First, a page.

Pretty simple idea today, brought on by the cryonic heads episode of Fringe. This campaign premise is intended as something of a bait-and-switch, so you should inform your players that it’s a mystery and that they should hopefully trust you and roll with it.
What the players don’t know initially (but will piece together through the course of the scenario) is that they were cryogenically frozen after death. The initial scenario takes place in a computer simulation designed to repair the characters’ brains before releasing them into the high-tech future. That is, the entire game is an elaborate prologue for a “modern characters awake in a sci-fi setting” game. Nova Praxis is probably perfect for this, and the text below assumes a build of Fate, but really anything works. You can subtly adjust the questions to change up the scenario (e.g., maybe it’s a fantasy/horror setting and this is all a prelude to them getting resurrected after being long dead).
Why bother? Because it’s often easier to introduce a setting with vastly different and complex background details with fish-out-of-water modern characters that aren’t expected to know anything the audience doesn’t, and that’s generally hard to do with sci-fi settings. Further, it’s often hard for you to get certain players to give you deep insight into their character psychology without running them through a system that’s all about their psychology.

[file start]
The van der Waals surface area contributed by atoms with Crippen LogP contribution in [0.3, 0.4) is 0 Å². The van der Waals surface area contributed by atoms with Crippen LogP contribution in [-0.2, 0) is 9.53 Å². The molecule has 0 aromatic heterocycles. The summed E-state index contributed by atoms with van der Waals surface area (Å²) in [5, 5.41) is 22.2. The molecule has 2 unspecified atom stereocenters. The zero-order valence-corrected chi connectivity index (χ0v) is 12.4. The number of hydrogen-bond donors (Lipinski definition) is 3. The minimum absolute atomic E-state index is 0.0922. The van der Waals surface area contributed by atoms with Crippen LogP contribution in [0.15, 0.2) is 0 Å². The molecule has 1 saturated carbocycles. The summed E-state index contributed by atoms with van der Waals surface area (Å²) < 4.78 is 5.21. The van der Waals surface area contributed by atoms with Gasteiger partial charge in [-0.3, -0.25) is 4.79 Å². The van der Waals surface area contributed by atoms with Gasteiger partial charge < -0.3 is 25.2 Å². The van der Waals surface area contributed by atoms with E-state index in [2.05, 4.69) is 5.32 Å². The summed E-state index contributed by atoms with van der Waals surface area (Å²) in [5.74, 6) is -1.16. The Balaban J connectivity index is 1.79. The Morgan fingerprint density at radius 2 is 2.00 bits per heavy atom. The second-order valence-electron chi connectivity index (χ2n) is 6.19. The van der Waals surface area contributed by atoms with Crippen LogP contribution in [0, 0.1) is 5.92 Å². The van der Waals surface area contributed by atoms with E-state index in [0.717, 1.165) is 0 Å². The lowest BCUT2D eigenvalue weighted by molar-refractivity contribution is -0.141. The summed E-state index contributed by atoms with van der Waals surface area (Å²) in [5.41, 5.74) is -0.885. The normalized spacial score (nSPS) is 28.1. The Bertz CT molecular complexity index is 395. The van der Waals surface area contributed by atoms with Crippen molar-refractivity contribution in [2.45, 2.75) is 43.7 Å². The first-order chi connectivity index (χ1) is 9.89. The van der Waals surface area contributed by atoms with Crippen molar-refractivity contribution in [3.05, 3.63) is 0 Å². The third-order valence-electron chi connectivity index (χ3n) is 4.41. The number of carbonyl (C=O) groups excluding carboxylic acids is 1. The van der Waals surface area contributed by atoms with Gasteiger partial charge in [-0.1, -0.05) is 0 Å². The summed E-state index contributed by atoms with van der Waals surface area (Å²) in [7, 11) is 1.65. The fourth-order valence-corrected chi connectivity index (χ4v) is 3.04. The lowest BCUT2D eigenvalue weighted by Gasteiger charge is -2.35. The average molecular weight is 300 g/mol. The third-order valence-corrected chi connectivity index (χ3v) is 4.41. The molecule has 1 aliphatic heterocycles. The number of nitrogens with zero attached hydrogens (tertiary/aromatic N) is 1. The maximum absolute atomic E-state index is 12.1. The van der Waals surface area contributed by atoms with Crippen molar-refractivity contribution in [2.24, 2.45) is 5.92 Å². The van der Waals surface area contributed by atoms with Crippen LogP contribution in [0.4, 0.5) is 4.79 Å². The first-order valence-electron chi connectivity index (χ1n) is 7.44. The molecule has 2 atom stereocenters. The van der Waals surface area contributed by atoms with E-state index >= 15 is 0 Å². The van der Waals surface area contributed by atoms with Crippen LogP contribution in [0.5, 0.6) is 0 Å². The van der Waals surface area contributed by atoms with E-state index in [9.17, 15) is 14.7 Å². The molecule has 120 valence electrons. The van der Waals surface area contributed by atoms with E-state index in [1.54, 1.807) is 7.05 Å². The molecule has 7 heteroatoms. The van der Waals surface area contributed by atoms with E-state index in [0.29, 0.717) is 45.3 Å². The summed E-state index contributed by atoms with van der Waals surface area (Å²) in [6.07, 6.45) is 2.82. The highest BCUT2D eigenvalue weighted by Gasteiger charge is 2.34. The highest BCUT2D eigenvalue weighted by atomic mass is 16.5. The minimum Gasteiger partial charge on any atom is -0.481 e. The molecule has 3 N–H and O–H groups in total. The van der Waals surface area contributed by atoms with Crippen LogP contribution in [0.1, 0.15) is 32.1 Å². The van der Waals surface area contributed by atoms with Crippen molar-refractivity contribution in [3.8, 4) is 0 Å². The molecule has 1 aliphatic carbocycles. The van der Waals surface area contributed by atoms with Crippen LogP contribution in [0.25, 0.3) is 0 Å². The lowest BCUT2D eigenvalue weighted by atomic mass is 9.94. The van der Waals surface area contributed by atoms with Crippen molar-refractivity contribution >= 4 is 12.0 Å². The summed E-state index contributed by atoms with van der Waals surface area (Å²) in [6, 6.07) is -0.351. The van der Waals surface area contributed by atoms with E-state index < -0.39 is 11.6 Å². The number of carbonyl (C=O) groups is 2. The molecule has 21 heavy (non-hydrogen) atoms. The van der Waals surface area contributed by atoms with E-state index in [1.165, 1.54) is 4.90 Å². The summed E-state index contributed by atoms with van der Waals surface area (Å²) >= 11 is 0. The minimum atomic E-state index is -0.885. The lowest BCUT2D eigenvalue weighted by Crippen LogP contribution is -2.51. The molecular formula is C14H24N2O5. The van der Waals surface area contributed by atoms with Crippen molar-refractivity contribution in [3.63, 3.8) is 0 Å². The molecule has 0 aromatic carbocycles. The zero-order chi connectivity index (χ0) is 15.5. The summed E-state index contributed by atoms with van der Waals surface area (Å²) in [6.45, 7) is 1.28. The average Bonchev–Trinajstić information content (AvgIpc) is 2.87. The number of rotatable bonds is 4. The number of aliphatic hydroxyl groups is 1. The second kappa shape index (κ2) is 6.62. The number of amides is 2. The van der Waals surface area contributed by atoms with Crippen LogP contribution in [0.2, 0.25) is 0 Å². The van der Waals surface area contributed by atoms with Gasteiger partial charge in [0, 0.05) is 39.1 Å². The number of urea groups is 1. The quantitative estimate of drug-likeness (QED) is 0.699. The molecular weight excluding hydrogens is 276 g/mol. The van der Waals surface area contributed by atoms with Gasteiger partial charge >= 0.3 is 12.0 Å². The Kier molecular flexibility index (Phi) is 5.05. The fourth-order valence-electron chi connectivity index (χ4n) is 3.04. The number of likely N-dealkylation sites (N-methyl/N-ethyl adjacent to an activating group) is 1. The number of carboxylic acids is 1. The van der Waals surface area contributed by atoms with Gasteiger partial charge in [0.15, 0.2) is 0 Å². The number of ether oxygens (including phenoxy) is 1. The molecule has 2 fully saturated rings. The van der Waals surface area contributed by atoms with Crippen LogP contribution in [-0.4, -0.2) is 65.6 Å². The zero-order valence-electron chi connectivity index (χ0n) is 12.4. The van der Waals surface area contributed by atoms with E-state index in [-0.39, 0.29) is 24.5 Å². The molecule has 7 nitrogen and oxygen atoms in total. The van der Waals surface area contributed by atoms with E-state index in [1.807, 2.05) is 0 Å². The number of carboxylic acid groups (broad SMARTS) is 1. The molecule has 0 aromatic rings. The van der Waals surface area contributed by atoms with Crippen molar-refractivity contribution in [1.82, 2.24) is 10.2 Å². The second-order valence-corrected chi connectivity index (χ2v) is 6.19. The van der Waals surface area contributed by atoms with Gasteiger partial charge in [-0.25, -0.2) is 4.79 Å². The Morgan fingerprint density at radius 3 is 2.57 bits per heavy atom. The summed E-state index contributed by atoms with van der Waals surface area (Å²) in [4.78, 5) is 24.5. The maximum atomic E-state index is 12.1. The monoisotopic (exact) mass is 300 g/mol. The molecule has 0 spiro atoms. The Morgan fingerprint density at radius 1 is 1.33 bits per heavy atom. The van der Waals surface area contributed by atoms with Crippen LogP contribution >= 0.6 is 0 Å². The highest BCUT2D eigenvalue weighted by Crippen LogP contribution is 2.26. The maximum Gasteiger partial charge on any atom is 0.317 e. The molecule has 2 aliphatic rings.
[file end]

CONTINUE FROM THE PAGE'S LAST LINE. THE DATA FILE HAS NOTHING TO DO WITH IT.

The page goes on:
Also, every time we entertain in fiction that all those frozen rich geeks are getting resurrected in the future, it justifies it just a little bit for them :) .
This uses a standard build of Don’t Rest Your Head. Obviously, the circumstances of the City will be different. This isn’t a place that’s exactly out to get the characters, so much as trying to get them to remember. But they’re suffering major brain damage/freezer burn being slowly repaired, so a little horror may be a natural result of them trying to come to terms with their deaths and science-augmented rebirths.
Exhaustion represents the brain exerting itself to be repaired, having a harder and harder time staying cogent in this electrically-stimulated half-life. The Exhaustion Talent should ultimately map to the character’s top skill when built in Fate.
Madness represents the character rebelling against what is in many ways a cross between the Matrix and a lucid dream, making things happen not really intended by the scenario, and the Madness Talent represents an especially powerful glitch that the character can use. The talent may or may not map to a stunt when built in Fate.